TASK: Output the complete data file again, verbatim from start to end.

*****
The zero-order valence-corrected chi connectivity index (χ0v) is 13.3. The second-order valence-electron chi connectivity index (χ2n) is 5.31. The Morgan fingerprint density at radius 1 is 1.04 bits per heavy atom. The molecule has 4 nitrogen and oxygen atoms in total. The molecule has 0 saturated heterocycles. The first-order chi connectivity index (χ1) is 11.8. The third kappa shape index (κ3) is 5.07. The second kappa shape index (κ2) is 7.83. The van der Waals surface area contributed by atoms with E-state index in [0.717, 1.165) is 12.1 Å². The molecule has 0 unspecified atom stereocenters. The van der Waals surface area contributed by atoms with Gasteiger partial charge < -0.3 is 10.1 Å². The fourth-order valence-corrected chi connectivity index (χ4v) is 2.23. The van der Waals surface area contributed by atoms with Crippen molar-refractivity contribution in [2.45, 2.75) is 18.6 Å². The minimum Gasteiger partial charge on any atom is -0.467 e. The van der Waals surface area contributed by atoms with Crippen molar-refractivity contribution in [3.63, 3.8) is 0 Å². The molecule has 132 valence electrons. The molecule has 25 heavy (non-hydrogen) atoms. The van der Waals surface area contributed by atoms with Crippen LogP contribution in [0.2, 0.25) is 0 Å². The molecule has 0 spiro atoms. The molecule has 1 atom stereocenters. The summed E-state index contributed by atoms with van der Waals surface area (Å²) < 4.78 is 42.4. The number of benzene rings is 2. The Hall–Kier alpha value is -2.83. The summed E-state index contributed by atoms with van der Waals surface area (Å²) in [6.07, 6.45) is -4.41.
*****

The zero-order valence-corrected chi connectivity index (χ0v) is 13.3. The second-order valence-electron chi connectivity index (χ2n) is 5.31. The Morgan fingerprint density at radius 1 is 1.04 bits per heavy atom. The molecule has 4 nitrogen and oxygen atoms in total. The molecule has 0 saturated heterocycles. The first-order chi connectivity index (χ1) is 11.8. The third kappa shape index (κ3) is 5.07. The second kappa shape index (κ2) is 7.83. The van der Waals surface area contributed by atoms with E-state index in [0.717, 1.165) is 12.1 Å². The molecule has 0 unspecified atom stereocenters. The van der Waals surface area contributed by atoms with Gasteiger partial charge < -0.3 is 10.1 Å². The fourth-order valence-corrected chi connectivity index (χ4v) is 2.23. The van der Waals surface area contributed by atoms with Crippen molar-refractivity contribution in [2.45, 2.75) is 18.6 Å². The minimum Gasteiger partial charge on any atom is -0.467 e. The van der Waals surface area contributed by atoms with Crippen molar-refractivity contribution in [3.63, 3.8) is 0 Å². The molecule has 132 valence electrons. The molecule has 25 heavy (non-hydrogen) atoms. The van der Waals surface area contributed by atoms with Crippen LogP contribution in [0.2, 0.25) is 0 Å². The molecule has 0 spiro atoms. The molecule has 1 atom stereocenters. The summed E-state index contributed by atoms with van der Waals surface area (Å²) < 4.78 is 42.4. The number of benzene rings is 2. The Hall–Kier alpha value is -2.83. The summed E-state index contributed by atoms with van der Waals surface area (Å²) in [6.07, 6.45) is -4.41.